Back in 2015 I got an offer from my old company in MN to come work the super bowl in Phoenix AZ, so I jumped on the fastest CL rideshare I could find (A trucker named Dave) and shipped my ass out to Phoenix. It was fun, competitive, and easily to most money I have ever made in my life. It was the day before the super bowl in Scottsdale where Drake was putting on a small hotel rooftop show where tickets where 1k a pop. I would jump from one ride to the next without a break. My customers where dressed to the hilt in suites and dresses with actually diamonds hanging from their ears. I ended up earning many unicorns and by the end of the night I counted out 1080 dollars. Not bad for 5 and ½ hours of work. After the super bowl I stayed in Phoenix for about a month and kept riding, but for a different company (Billy O). In less than a week I went from making the most money I have ever made in my life to making the least. The crowds clear out after the big game is over and I would spend entire days on the hot desert streets of Phoenix making 10 bucks for an entire shift. I stayed in the Desert, but not for the money. There is some magic coming from the artsy side of that city, but that’s for a different post.

A few states later I find myself in Colorado and once again, perusing a license so that I can ride the streets of Denver. There are a couple thing I will say about Colorado pedicabing- The rent is low. I don’t know why but the owner of the cabs in Denver don’t make you pay that much to rent them. There are also plenty of tourists to make weekend riding more than worth your time, so that as far as your average weekend earnings go, Denver might be the best place to ride. In the summer there are Broncos games too where there might be more than 200 caber riding in a day. Anyone riding is making more than 500 on those days too. It gets to the point of bumper to bumper (or wheel to bumper) traffic between riders, and the trains, and the hills, and the people, and competition, and the hotdogs… it’s something to witness.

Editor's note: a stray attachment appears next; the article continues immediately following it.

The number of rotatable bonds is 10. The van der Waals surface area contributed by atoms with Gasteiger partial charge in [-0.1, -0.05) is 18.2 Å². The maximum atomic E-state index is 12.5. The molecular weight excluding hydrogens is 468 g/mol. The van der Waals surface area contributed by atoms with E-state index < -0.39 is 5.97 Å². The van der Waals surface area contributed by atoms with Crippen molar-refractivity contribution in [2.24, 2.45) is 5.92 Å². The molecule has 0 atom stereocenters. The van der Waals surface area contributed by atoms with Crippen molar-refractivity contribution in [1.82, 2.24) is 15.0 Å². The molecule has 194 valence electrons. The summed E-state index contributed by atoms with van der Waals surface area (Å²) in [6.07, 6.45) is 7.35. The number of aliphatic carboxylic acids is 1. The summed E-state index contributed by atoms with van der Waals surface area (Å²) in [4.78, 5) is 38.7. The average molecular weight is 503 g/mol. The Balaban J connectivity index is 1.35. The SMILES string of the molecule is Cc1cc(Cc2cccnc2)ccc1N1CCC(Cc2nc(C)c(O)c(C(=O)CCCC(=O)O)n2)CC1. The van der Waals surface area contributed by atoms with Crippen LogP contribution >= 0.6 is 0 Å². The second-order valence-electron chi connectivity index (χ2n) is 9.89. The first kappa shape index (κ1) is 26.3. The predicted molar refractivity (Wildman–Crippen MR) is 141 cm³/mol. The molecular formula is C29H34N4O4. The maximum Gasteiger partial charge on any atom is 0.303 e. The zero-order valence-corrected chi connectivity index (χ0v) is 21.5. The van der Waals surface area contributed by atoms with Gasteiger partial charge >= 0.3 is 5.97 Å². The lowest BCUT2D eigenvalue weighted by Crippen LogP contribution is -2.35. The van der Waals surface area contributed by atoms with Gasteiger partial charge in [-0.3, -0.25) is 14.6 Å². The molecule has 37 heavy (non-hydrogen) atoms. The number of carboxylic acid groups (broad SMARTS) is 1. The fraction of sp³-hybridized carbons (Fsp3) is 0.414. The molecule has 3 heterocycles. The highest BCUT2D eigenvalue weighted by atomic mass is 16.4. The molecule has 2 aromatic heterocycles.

Currently I am in Salt Lake riding for Luis. What they got going on here is that all the cabs are upgraded to the max. Personally, I have never ridden a cab with an electric motor assist, or a cab with a speaker built under the seat, or hardly even a cab with a neon light setup. Here in Salt Lake every single cab comes with all of these things stock. To be honest, it pissed me off when I saw this and I even went so far as to call the riders here no better than Uber drivers (the worst insult you can call pedicab driver). They didn’t even understand the severity of my comment of course because motor assist is all they know. The more I ride with the people of Salt Lake the more persuaded I am of the Salt Lake style of riding; and it’s not because of the motor assist. I am still working on getting my license which means I am limited in what I can ride. I take out something called “The Spider” which is a seven seater (I know, not eight) where everyone peddles while facing the middle. There are only two Spiders ever made and thus there are no regulations for them, at least not yet. The money in Salt Lake is great and so are the people. Time and again I am surprised with how easy it is to form meaningful relationships here. Last night when I road back to the garage to turn in my cab and pay my rent and I find the rest of the shop drinking beer and playing dice. I lost 53 bucks my first three rounds and vowed never to roll again.

Riding bikes like this has been my career for most of the past three years. It does not matter what kind of mood I am in when I go out for the night, by the time I come back in I am feeling great. The exercise is great, the pay is comparable to a bartender, and I get to make my own schedule. One day I would like to ride in India where they might take home 10 bucks a day, but that’s a long ways away from now and there are many more strokes of the peddle between here and there. Thanks for reading folks. Hope that we get to speak again.